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16 Reasons We Love George Takei

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George Takei may be best known for his role as Mr. Sulu on Star Trek. But there's far more to Takei than manning the helm of the USS Enterprise—here are 16 reasons we love him.

1. He Has a Nice Asteroid

In 2007, the asteroid formerly known as "1994 GT9" got a star makeover with its new name: 7307 Takei. Occupying a lovely neighborhood between Mars and Jupiter, 7307 Takei joins asteroids named for fellow Star Trek legends Gene Roddenberry (4659 Roddenberry) and Nichelle Nichols (68410 Nichols). Upon learning of the honor, Takei told the Associated Press, "I am now a heavenly body."

2. He's a Dutiful Son

Takei's 1994 autobiography, To the Stars, is dedicated "To Daddy," and it opens with a remembrance of Takei's childhood years spent with his Japanese-American family in several internment camps during World War II. Takei wrote about his mother's attitude during the train journey to the first camp:

...[We] all faced an unknown future, but the reality before us had to be dealt with. She was determined to make her own certainty out of our collective uncertainty. As certain as the rice balls she had wrapped in seaweed and packed in her hand luggage to supplement the cold train box lunches. She was not going to yield to the monotony that others accepted as inevitable. She had stuffed into her limited luggage space special treats for the children; a few lollipops, packages of animal crackers, and Cracker Jack boxes that contained little surprise toys. She packed story books for Daddy to read to us. Boredom was a foe she was determined to fight.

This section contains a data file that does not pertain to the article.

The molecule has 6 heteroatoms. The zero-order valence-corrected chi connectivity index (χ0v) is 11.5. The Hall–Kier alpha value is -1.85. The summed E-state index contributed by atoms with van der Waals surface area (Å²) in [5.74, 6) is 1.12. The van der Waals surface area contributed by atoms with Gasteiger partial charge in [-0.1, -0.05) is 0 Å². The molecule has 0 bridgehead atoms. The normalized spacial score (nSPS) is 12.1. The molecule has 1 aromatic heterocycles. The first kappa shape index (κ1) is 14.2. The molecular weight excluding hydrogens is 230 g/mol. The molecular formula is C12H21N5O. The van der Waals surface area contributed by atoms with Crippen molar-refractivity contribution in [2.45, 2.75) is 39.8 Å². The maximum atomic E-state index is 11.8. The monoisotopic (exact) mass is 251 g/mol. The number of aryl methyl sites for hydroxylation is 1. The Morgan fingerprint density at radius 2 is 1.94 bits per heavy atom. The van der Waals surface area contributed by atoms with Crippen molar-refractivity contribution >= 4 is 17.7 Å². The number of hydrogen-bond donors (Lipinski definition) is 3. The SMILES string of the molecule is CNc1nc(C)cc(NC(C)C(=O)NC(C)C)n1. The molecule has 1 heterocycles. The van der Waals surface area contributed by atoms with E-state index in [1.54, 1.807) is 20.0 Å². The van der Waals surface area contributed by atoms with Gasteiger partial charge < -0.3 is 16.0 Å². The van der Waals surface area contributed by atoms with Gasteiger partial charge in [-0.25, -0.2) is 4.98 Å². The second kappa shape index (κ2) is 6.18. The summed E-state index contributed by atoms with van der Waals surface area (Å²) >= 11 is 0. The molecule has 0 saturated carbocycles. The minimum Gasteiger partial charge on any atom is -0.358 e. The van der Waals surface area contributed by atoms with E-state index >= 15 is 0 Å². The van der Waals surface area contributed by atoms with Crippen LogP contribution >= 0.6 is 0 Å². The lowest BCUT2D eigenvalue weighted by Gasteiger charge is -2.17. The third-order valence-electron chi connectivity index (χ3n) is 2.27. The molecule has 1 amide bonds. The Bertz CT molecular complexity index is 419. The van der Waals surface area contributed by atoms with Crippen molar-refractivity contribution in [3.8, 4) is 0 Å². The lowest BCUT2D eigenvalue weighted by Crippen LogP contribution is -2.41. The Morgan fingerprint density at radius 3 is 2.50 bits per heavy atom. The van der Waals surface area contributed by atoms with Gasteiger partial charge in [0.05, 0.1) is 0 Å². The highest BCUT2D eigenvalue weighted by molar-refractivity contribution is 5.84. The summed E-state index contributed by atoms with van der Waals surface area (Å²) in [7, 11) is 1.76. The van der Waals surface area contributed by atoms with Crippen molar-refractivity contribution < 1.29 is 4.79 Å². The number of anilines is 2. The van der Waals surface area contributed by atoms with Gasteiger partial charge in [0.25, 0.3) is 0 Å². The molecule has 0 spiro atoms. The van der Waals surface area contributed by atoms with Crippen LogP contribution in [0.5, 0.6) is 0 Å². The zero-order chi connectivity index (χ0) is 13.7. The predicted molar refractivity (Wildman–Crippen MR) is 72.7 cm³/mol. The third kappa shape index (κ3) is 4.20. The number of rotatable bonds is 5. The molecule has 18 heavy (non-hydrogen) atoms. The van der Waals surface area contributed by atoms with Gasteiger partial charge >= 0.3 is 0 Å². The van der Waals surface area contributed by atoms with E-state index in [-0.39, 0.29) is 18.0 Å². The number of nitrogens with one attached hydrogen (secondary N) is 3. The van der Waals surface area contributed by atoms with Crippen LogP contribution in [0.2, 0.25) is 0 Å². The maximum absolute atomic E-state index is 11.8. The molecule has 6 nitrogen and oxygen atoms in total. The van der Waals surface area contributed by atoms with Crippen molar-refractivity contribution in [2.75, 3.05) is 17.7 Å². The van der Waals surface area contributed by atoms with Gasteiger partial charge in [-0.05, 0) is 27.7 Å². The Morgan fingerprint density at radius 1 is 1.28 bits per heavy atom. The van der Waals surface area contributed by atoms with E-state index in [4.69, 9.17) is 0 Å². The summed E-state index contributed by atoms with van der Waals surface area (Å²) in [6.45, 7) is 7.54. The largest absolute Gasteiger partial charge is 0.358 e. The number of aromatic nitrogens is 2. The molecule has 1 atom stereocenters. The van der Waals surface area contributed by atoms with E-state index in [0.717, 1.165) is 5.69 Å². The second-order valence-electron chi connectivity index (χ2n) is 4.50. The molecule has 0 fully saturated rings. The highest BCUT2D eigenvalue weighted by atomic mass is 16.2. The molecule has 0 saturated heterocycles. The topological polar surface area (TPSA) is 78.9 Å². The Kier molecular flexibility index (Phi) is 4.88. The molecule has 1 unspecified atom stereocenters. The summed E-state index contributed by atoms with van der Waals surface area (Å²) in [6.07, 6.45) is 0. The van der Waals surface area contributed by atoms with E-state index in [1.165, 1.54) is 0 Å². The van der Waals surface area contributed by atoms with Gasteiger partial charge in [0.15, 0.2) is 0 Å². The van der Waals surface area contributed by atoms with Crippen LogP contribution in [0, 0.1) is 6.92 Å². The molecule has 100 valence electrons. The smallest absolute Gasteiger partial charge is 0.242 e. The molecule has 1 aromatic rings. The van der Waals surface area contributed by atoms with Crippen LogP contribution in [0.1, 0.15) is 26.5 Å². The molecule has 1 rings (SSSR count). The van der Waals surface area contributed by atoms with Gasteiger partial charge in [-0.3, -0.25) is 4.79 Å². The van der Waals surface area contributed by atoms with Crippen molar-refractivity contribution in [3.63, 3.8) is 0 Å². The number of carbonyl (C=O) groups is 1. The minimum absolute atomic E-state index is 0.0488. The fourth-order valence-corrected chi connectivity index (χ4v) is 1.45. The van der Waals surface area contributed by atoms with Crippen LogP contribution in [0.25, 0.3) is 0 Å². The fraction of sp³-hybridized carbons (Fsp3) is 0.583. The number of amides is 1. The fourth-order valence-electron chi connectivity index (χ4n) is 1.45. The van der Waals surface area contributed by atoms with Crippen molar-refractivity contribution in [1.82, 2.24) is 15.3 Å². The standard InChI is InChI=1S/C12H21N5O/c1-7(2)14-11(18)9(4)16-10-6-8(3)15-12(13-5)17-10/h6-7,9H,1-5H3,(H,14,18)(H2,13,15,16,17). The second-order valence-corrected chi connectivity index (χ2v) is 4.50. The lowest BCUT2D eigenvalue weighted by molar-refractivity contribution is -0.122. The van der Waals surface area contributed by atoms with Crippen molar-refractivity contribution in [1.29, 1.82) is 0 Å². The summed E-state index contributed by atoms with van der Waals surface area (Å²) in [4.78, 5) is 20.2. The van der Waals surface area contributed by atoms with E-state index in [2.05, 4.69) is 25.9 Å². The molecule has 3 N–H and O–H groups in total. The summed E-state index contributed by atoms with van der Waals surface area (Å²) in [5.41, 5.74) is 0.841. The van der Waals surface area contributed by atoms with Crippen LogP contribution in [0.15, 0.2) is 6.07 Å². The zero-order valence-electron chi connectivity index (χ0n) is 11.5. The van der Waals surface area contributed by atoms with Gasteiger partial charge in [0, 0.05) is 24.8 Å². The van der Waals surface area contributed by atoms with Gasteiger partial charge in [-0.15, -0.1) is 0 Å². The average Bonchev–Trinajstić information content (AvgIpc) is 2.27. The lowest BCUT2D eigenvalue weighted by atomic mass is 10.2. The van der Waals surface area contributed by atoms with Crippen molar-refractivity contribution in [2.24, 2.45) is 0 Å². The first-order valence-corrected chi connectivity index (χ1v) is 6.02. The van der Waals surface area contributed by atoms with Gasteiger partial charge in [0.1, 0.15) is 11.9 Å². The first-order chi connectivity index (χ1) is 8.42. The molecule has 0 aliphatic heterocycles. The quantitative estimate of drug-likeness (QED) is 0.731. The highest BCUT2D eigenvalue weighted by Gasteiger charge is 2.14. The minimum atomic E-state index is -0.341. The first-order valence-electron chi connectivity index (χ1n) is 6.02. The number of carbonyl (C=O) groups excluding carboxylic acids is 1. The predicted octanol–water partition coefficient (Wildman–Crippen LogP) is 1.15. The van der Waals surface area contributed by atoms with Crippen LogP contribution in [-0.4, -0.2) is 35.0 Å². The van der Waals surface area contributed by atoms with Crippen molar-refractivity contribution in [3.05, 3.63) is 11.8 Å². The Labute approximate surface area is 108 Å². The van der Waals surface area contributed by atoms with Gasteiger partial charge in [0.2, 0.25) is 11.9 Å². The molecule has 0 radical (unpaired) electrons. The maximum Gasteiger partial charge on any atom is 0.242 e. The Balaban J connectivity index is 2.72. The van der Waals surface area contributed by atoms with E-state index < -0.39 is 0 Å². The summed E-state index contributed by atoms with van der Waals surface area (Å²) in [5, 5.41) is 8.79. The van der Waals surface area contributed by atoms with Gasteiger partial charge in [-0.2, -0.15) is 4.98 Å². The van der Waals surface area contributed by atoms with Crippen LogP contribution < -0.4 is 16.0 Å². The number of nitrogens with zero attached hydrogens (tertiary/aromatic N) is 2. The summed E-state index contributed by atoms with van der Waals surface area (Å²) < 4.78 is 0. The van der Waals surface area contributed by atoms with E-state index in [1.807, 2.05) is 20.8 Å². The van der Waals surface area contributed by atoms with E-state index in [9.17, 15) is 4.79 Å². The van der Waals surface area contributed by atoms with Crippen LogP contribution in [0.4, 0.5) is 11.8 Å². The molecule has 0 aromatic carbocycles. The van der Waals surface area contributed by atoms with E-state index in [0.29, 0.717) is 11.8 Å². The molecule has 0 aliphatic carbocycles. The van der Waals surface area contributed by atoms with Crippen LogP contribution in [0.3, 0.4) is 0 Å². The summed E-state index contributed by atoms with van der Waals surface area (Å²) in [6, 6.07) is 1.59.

And she didn't just pack snacks—she smuggled in a portable sewing machine to make new clothes as the kids grew! Decades later, Takei and his husband Brad brought "Mama" into their home and cared for her in her final years. This devotion was even mentioned in Takei's wedding vows.

3. He Played the Father of Heroes Hero "Hiro"

On the TV series Heroes, Takei played Kaito Nakamura, the father of the time/space-bending Hiro Nakamura. Takei's character rolls up in a limo bearing the license plate NCC-1701 (the registry number of the original USS Enterprise). "Nakamura" happens to be the maiden name of Takei's mother, Fumiko Emily Nakamura. (It's unclear whether this is just a coincidence; Nakamura is a common Japanese surname.)

4. He and His Brother are Named After Kings

George Takei was born on April 20, 1937. His parents settled on the name "George" in honor of King George VI of England, whose coronation was just weeks away. (George Takei's middle name is Hosato, Japanese for "village of the bountiful harvest.")

When George's brother was born a year later, he was named Henry after King Henry VIII. Their sister was born two years later, and was given the name Nancy, after a family friend, with the middle name Reiko, Japanese for "gracious child." (Given enough time, we may see a Queen Nancy. You just wait.)

5. His Husband Brad is Rad

George Takei has been with Brad Altman for over 20 years. After California overturned its ban on same-sex marriage, Takei and Altman promptly applied for a marriage license and were married on September 14, 2008. Takei posted their vows online, along with photos of the ceremony. Walter Keonig, Star Trek's Chekov, was their best man; Nichelle Nichols, Uhura, was the matron of honor.

Altman told Larry King, "I'm not a spokesperson for any cause. I just know that George and I love each other, George is the love of my life, and I think everybody should be allowed to get married." Here's the happy couple explaining how married couples should fill out census forms:

6. He Speaks Out About the Injustice of WWII Japanese American Internment

During World War II, FDR made an Executive Order to round up and imprison roughly 120,000 Americans of Japanese descent. They were forced to live in ten concentration camps, despite about two-thirds of them being American citizens. George Takei and his family were interned when George was young, and he has written extensively about the experience, most recently creating a musical called Allegiance that explores this dark chapter in American history. He also co-founded the Japanese American National Museum in Los Angeles.